If there is time to focus on only two areas of documentation improvement, choose cause and severity. What caused the inpatient admission? What led to the problem? For example, was the patient admitted for breast milk jaundice or jaundice due to cephalohematoma? Other considerations include jaundice and positive direct antigen test due to blood incompatibility, hypotonia due to maternal analgesia, a drop in hemoglobin due to acute blood loss during delivery, additional pitocin and intramuscular injection of methergine to control blood loss secondary to uterine atony, elevated blood pressure, and proteinuria secondary to mild preeclampsia .
Severity of illness separates MS-DRGs from their APR counterparts. Abbreviations such as CRI, AKI, and COPD and simple diagnoses such as anemia, pneumonia, and bacteremia should be further qualified when more detail is known. Does the patient have stage 3 chronic kidney disease, acute kidney injury (as opposed to insufficiency), acute exacerbation of extrinsic asthma, or acute blood-loss anemia superimposed on chronic iron-deficiency anemia?
Coders to the Rescue
After physicians, coders are next in line to preserve the accuracy of APR-DRG assignments. Quite a few common neonatal and obstetric conditions that change an MS-DRG no longer affect payment in the APR-DRG system. Conversely, several other diagnoses that have no effect on the MS-DRG now have significant impact on APRs.
To compensate for these changes, coder education is essential. They should study the basics of the neonatal and obstetric chapters in the Official Coding Guidelines and review the many Coding Clinic publications that provide both details and examples specific to the high-volume Medicaid patient population.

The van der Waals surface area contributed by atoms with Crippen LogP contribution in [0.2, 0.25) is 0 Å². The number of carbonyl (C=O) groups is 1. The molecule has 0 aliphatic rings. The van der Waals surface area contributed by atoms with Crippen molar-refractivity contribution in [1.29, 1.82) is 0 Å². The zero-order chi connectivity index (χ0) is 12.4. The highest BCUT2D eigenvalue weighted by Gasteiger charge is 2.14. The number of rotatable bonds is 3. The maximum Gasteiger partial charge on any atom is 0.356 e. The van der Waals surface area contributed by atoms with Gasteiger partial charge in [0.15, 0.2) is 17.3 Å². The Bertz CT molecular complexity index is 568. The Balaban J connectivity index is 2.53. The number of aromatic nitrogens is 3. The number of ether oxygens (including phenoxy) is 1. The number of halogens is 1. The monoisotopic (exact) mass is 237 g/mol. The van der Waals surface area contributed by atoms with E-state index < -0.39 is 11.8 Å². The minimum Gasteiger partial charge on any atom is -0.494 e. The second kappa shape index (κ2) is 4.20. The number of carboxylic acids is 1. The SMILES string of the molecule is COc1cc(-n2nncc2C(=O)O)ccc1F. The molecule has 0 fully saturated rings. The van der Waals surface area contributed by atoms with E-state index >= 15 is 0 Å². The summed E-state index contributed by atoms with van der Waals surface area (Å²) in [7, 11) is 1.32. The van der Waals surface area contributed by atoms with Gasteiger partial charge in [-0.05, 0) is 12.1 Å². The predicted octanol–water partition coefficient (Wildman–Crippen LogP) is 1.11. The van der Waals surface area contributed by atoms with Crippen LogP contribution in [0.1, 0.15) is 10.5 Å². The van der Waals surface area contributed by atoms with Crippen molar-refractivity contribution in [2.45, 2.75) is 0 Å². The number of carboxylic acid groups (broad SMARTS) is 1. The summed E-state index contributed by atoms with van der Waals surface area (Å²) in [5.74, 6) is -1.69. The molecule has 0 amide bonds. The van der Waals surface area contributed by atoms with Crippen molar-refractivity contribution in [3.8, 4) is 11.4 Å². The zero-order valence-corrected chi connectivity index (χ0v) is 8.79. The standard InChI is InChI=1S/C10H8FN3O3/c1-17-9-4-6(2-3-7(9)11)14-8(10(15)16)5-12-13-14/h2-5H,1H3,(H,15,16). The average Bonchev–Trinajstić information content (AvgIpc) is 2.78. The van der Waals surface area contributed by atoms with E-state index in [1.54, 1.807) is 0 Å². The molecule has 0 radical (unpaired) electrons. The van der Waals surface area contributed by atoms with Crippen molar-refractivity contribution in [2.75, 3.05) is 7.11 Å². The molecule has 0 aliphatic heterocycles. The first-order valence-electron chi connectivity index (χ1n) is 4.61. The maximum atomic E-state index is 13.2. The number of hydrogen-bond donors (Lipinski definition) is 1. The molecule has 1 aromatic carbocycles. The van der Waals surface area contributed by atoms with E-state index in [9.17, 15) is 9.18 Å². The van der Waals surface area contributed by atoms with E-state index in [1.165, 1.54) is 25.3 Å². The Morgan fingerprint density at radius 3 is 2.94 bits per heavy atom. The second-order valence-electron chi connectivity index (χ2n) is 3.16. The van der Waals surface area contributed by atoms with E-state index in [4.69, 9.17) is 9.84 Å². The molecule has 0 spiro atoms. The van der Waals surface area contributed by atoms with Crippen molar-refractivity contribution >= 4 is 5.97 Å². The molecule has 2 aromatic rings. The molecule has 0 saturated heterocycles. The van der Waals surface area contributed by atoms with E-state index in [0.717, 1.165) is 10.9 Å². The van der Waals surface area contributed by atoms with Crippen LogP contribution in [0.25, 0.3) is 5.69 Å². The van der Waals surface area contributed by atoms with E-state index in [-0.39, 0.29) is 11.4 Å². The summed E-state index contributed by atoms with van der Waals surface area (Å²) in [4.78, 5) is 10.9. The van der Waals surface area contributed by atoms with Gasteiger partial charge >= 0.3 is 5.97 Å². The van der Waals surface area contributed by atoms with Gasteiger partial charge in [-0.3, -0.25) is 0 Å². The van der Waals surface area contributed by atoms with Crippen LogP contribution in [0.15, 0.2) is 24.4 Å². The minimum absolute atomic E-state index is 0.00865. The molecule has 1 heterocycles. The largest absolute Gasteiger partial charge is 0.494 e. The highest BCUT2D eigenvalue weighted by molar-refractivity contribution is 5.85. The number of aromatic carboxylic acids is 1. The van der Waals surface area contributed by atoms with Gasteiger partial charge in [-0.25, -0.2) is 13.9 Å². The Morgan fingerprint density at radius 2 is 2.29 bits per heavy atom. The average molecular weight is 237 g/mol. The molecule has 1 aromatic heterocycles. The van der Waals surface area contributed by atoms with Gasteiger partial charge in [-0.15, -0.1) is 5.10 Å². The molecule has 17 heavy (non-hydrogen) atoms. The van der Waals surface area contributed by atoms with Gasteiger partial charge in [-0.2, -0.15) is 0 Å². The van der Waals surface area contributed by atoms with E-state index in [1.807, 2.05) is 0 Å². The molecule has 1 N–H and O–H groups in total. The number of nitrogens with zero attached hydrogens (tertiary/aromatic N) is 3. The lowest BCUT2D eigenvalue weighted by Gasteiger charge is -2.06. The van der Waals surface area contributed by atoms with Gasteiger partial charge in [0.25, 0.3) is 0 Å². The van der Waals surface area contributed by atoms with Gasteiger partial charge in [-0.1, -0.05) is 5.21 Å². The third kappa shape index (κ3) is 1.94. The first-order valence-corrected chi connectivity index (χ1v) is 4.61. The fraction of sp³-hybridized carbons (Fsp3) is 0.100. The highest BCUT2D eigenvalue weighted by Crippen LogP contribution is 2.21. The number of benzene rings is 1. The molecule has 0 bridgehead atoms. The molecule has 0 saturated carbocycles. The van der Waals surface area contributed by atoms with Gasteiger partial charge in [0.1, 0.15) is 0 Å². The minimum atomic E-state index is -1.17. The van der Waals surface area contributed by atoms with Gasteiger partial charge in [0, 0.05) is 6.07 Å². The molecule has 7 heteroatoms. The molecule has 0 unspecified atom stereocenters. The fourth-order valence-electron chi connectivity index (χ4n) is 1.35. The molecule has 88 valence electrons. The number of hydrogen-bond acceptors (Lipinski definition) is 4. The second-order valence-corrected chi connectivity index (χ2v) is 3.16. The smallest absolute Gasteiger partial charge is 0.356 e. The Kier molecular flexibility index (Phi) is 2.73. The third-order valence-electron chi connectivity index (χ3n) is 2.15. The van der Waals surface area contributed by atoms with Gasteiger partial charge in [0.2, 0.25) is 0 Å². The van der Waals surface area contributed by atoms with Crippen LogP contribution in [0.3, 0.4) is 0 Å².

Make certain that the pressure to get claims out the door does not discourage the staff from coding completely and accurately or from waiting for pending documentation that can affect the final DRG. Determine whether coders are querying the provider when appropriate. If physicians are loath to respond to those queries, then work with their department chiefs to improve the response rate.
Last, but certainly not least, coders should evaluate the utilization review, billing, and denials management processes. If the documentation is perfect and the coders translate every diagnosis and procedure precisely but one of these areas still is not on top of its game, reimbursement may be reduced or denied. If a Medicaid managed care group did not receive notification of admission or accurate clinical information was incomplete, the APR-DRG can be lowered or the entire payment denied based on a contract technicality. If the billing is not timely or the claim is not prepared with the required identification numbers for providers and facility, once again payment can be delayed or denied.
If the error causing the denial can be corrected and overturned by qualified and conscientious professionals, a facility can still recover from this type of potential loss.
If your facility’s Medicaid admissions are now or will soon be paid by APR-DRGs, be assured that it is no longer business as usual and that old adage about the whole being greater than the sum of its parts is true. If each department that affects a patient’s APR-DRG is working efficiently, then the sum of their efforts will ensure the best outcomes for the health of the hospital’s revenue cycle and its public image derived from APR-DRG reporting.
— Judy Sturgeon, CCS, CCDS, is the clinical coding/reimbursement compliance manager at Harris County Hospital District in Houston and a contributing editor at For The Record. While her initial education was in medical technology, she has been in hospital coding and compliance for 22 years.